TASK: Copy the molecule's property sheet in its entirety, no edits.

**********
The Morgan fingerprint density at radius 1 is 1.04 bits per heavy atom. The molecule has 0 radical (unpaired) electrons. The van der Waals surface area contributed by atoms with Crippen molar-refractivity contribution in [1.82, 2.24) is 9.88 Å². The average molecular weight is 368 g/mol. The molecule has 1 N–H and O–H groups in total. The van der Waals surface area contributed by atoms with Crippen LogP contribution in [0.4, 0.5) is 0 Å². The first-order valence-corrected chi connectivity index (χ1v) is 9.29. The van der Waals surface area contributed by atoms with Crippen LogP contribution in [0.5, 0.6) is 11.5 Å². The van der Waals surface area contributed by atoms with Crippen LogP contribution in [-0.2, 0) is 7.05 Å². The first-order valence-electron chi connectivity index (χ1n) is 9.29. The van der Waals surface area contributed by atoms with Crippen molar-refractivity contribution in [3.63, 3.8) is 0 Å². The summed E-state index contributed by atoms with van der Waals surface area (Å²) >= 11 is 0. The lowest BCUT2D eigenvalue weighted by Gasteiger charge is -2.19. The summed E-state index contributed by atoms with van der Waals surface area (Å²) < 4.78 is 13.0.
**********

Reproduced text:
The Morgan fingerprint density at radius 1 is 1.04 bits per heavy atom. The molecule has 0 radical (unpaired) electrons. The van der Waals surface area contributed by atoms with Crippen molar-refractivity contribution in [1.82, 2.24) is 9.88 Å². The average molecular weight is 368 g/mol. The molecule has 1 N–H and O–H groups in total. The van der Waals surface area contributed by atoms with Crippen LogP contribution in [0.4, 0.5) is 0 Å². The first-order valence-corrected chi connectivity index (χ1v) is 9.29. The van der Waals surface area contributed by atoms with Crippen LogP contribution in [0.5, 0.6) is 11.5 Å². The van der Waals surface area contributed by atoms with Crippen LogP contribution in [-0.2, 0) is 7.05 Å². The first-order valence-electron chi connectivity index (χ1n) is 9.29. The van der Waals surface area contributed by atoms with Crippen molar-refractivity contribution in [3.63, 3.8) is 0 Å². The summed E-state index contributed by atoms with van der Waals surface area (Å²) >= 11 is 0. The lowest BCUT2D eigenvalue weighted by Gasteiger charge is -2.19. The summed E-state index contributed by atoms with van der Waals surface area (Å²) < 4.78 is 13.0.